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Last Updated on May 6, 2015, by eNotes Editorial. Word Count: 934

Matías Alvear is transferred by his government employer from Málaga, where his children were born, to Gerona. Though Matías is indifferent to religion, his wife Carmen is very devout and gives her children a strong religious upbringing. Ignacio enters the seminary when he is ten but after a few years decides that he does not want to be a priest. He goes to work in a bank while going to high school at night. In the meantime, César enters another seminary when he is old enough. During this period, Spain becomes a republic in 1931.

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After being reproached by Ignacio for being indifferent to the poor, César learns how to be a barber, shaving and cutting the hair of the disabled and the poor. He teaches the slum children reading and arithmetic, but he is forbidden by the railroad workers to teach them the catechism. Ignacio begins studying with David Pol and his wife Olga, a very modern couple. His anarchist cousin José visits from Madrid and gets involved in heckling at conservative political meetings. José and Ignacio are involved in a riot disrupting a dance called to distract attention from a strike.

Ignacio is upset after visiting the insane asylum and finding that the inmates are fed spoiled food. He is expelled from an anarchists’ meeting when he objects to destroying the printing press, housed in the local orphanage, on which the conservative paper is printed and which provides the orphanage with much of its income. Doña Amparo, wife of the policeman Julio García, seduces Ignacio.

The anarchists destroy the orphanage’s print shop and are arrested, but they are released since no one can prove their guilt. Ignacio passes his examinations and, while vacationing at the seashore with his family, meets Ana María. She is of a higher social class (her father is a businessman) but tired of the señoritos (little gentlemen) and finds Ignacio refreshing. After the summer visit, Ignacio does not answer her letters but instead has an affair with the prostitute Candela, from whom he contracts a venereal disease. After his recovery he reforms, makes a good confession, and is forgiven by his family.

Catalonia declares autonomy from the Spanish central government. A general strike in Gerona called to support this autonomy is countered with martial law. Soldiers storm a meeting of autonomy supporters, and the major is shot by the deputy Santeló. Those at the meeting are imprisoned, among them David, Olga, and Julio García. Mosén Alberto ministers to those imprisoned but most reject his efforts. While the Costa brothers are in jail, their sister Laura institutes reforms in their industries, such as a clinic and a child-care center, under the guidance of Mosén Francisco. Major Martínez de Soria tries those imprisoned and tells Julio that he will be shot if the real culprit is not disclosed. Information from Barcelona implicates Santeló, who is executed. The other prisoners are released, but Julio loses his post as police chief.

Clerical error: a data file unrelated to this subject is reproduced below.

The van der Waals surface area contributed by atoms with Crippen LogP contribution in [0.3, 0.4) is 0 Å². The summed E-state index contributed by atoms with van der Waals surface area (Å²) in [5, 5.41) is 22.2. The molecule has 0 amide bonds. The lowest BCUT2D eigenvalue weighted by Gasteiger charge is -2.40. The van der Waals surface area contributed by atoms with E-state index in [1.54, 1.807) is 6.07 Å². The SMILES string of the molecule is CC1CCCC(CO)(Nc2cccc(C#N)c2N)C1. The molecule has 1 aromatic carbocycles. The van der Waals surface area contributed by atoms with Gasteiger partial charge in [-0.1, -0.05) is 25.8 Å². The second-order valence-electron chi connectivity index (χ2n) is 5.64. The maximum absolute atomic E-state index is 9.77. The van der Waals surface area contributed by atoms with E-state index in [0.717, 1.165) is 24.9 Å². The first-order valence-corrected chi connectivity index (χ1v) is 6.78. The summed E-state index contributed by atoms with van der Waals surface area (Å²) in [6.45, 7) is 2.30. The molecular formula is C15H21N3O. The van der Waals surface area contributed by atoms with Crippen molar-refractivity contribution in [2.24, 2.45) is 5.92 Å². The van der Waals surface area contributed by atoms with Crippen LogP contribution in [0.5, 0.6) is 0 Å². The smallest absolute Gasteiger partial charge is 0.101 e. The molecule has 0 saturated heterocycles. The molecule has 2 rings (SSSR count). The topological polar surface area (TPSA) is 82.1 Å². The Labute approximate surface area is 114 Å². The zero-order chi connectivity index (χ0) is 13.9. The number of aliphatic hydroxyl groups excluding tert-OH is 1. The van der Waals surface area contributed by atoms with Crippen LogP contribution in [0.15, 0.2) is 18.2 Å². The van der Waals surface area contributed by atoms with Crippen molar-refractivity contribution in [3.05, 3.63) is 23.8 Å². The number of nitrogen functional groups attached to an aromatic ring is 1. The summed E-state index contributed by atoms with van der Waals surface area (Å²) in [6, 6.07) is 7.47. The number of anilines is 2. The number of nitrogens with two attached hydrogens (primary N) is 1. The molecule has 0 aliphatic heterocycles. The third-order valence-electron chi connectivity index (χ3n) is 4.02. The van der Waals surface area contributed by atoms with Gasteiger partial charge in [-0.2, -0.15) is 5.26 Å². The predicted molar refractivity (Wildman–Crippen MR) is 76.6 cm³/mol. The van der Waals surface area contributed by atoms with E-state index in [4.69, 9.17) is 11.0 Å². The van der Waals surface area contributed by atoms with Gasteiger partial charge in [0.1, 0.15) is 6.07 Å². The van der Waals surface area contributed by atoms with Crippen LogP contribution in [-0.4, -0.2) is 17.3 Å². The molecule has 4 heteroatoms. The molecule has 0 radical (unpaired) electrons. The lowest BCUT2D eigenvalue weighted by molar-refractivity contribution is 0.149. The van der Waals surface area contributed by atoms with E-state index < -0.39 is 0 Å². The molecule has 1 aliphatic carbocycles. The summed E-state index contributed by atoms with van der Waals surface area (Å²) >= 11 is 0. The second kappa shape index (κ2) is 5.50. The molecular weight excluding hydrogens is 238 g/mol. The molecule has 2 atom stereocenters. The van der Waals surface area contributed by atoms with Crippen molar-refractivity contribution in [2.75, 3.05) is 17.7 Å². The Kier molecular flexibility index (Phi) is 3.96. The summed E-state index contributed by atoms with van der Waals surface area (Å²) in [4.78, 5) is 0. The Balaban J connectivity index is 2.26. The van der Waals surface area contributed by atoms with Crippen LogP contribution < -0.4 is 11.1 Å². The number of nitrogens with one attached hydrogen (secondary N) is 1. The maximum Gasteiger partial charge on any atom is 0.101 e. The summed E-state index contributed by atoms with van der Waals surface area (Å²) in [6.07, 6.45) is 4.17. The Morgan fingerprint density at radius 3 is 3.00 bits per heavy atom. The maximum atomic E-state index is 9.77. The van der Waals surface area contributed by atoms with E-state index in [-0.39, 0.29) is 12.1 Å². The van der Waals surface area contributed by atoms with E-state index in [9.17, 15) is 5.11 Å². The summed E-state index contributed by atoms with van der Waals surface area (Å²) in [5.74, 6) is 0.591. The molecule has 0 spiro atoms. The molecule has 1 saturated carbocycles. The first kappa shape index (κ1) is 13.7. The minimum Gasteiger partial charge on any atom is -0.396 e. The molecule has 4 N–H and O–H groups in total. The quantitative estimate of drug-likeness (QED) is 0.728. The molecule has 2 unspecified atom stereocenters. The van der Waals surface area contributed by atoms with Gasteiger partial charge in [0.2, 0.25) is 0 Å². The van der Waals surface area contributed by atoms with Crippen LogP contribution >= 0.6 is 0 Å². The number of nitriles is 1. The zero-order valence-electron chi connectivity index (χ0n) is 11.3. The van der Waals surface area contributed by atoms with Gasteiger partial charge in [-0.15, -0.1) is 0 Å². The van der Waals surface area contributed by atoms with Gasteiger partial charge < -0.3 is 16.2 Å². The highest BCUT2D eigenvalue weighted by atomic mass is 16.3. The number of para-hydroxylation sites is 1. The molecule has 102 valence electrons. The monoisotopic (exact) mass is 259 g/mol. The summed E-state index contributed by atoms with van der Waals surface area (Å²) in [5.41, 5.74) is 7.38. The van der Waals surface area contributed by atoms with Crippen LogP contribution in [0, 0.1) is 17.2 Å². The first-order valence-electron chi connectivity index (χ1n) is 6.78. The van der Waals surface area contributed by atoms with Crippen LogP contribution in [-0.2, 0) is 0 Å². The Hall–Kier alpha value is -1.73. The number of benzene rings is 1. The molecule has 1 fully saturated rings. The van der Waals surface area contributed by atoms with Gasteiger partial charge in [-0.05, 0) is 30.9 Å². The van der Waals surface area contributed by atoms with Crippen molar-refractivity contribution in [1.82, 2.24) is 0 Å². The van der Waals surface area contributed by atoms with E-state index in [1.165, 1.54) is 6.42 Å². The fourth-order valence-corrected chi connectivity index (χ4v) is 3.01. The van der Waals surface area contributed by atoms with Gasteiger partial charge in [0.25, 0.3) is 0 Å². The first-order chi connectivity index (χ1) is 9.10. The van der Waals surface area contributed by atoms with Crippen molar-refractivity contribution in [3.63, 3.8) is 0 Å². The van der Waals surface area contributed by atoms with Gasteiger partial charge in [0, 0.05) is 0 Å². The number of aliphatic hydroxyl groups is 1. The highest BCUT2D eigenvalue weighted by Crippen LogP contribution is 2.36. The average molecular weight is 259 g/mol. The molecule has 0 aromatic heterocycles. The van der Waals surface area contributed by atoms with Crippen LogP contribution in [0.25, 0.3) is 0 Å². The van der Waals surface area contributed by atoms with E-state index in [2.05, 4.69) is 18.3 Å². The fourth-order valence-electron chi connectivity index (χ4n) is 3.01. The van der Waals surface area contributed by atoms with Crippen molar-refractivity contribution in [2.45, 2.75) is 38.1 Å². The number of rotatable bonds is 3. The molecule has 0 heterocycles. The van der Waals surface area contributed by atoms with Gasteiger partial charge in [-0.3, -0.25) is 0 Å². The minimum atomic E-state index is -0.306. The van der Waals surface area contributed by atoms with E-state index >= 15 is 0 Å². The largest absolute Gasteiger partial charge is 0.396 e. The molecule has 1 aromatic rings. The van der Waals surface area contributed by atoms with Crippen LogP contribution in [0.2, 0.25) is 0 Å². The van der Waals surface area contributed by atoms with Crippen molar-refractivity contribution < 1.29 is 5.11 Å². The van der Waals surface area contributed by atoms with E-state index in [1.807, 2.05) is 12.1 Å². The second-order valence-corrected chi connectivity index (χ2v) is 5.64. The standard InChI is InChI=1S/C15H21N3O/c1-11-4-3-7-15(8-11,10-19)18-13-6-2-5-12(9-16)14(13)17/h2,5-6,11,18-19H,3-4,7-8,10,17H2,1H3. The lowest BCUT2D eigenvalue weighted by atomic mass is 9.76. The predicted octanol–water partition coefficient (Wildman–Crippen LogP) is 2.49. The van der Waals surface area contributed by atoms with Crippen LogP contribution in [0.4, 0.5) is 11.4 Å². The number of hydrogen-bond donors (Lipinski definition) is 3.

Mateo Santos organizes a cell of the Fascist Falange, while Cosme Vila quits his job at the bank to open Communist Party headquarters. Ignacio falls in love with Marta Martínez de Soria, whose brother joins the Falange and is killed in Valladolid. The Popular Front, a merger of all leftist parties, wins a violence-plagued election. Julio returns as chief of police, while David and Olga become commissioners of education and forbid the clergy and nuns to teach while wearing religious habits. The anarchists call a general strike; when it is broken, they set off bombs. To discredit them, the Communists bomb the Diocesan Museum, killing one of Mosén Alberto’s maids. At a meeting in the Albéniz theater, the Communists state their demands, including a Workers’ Militia and Julio being replaced. The Socialists and liberals demur. After Julio rejects most of the Communist demands, the Communists proclaim a general strike, burn a Christian Brothers church and school, and lynch the sexton. Mateo and his Falangist comrades beat up Dr. Relken, a German archaeologist whom they suspect of being a spy, and go into hiding.

The general strike spreads. The Communists get food for the strikers from the tenant farmers, who withhold the share due their landlords, but give the food only to Party members. The Workers’ Militia begins to drill but is sent home by the police (headed by Julio). Cosme Vila is arrested but rescued by the truckers bringing food for the strikers. Gerona becomes polarized between Left and Right. The assassination of the Rightist leader José Calvo Sotelo triggers a civil war in Spain that began with a military insurrection in Africa. Major Martínez de Soria and the Falange occupy Gerona and release the landowners who were imprisoned for owning firearms. When the military in Barcelona is defeated and surrenders, those in Gerona follow orders and yield. Julio and the Loyalist officers arrest Major Martínez while the Communists and Anarchists storm the barracks and get arms. Since Julio will not let them murder the officers who surrender, the militia burns churches, commandeers cars and garages, and arrests suspects.

A revolutionary committee organizes a series of executions. The Alvear family is guarded by a militiaman to whom Ignacio once gave blood, but they are unable to save César, who returns from Collell and is arrested while trying to protect communion wafers from desecration. He and several others are executed; his last view is that of Mosén Francisco, who disguises himself as a militiaman and gives those executed the last rites.

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